It is too early to start nit picking through the racks to find the best releases of 2005, but Philadelphia's Brothers Past has definitely provided an early contender for the coveted crown. A mature, remarkably profound political and musical statement, This Feeling's Called Goodbye is an impressively moving jaunt from start to finish, asserting the fact that this quartet is poised and ready to move up the ranks.

This band is angry. They're frustrated with the state of corporate control in the media, Patriot Act-style Republicanism, and the empty deity status given to today's false idol of celebrity. Society, fed on fear to increase consumption, is unwaveringly stuck under a rock of friendly fascism, constantly being lied to in order to boost profits, while wars on free speech and undeserved nations continue to flourish because the public is rarely given the real story. Pockets of resistance, mostly well-informed, artistic intellectualists, continue to stage a fiery guerrilla war that pokes and prods the heart of the machine, in hope that one day liberalism towards the media and foreign policy will override current political agendas. This Feeling's Called Goodbye is another powerful example of said intellectual resistance, done gracefully with lyrics that do not mince words and musicianship that is deeply haunting and emotively charged all at once. From the opening chords of "Leave the Light On," the quartet asserts their position and continues to pound the message throughout the entire fifty-minute listen. Lyrics like "Bring us your young, we would love to teach them a lesson" in the demandingly funky "Celebrity" or "How long can you juggle with a loaded gun before you get a bullet in the face" in the jammy centerpiece "Simple Gift of Man" are such anecdotal profundities, showcasing the desire of the quartet to hammer their point home, no matter how bent the nail is.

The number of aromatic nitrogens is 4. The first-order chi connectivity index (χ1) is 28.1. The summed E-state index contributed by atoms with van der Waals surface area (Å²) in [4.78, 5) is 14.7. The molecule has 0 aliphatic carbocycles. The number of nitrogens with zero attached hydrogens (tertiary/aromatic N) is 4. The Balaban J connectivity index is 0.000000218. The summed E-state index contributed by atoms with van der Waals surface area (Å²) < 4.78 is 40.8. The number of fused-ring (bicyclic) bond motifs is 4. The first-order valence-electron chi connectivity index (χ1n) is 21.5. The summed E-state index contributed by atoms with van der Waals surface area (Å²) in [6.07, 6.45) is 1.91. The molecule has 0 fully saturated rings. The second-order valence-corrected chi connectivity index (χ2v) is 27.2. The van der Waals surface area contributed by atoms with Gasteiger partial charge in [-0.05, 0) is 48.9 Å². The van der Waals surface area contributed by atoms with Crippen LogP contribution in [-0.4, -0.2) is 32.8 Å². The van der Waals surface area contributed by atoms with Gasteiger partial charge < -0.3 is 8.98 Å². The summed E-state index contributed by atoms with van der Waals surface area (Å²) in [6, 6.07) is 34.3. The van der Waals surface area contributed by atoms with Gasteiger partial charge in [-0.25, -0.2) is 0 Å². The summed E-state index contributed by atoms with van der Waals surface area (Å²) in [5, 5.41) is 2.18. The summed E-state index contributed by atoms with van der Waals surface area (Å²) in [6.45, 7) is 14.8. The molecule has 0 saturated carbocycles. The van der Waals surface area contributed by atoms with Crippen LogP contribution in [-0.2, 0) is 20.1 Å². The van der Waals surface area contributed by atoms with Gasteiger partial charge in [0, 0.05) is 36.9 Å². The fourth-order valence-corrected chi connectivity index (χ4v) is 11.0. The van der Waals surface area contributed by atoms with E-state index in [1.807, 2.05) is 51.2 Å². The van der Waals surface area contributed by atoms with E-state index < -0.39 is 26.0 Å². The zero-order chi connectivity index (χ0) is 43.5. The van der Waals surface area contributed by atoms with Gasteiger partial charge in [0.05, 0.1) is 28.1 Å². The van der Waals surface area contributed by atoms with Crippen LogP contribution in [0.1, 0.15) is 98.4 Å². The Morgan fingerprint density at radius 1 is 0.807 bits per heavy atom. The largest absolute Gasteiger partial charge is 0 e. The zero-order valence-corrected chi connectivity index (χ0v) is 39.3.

The medium is also as profound as the message. Quirky electronic drum programming, simple ethereal piano melodies, and funk-laden, relaxed bass work dominate the record, revolving around the powerful vocal work of guitarist Tom Hamilton, fashioning together one heck of an enjoyable listen. There is rock, funk, jazz, trance, folk, and all things in between represented here, but rather than being plagued with having too many ingredients in the recipe, the measurements add up perfectly, creating music that would electrify even without the powerful lyrics dusted on top. This is more closely linked to British math rock than improvisational jam, often landing between the shirtsleeves of what NME stalwarts Kasabian and the Kaiser Chiefs are currently churning out. But fear not - these tight, four-minute pop songs spill over with intricate musicianship, raising the flag from the half mast that standard indie-rock usually hangs upon. In addition, the band constantly juxtaposes organic instruments with their electronic counterparts, creating a natural fluid product that develops character like a fine whisky, revealing more after every taste.

This is wonderfully moving stuff. It's not an uplifting listen at first, but realizing that there is a problem and developing the will to fight is the first step to change, which will ultimately leave the listener feeling uplifted. Via a rich medium and unabashed, powerful message, This Feeling's Called Goodbye is a straightforward user's guide for anyone who is fed up with the state and is searching for something more accessible than Marx or Klein to feed the fire.

Shain Shapiro
JamBase | England
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[Published on: 3/26/05]

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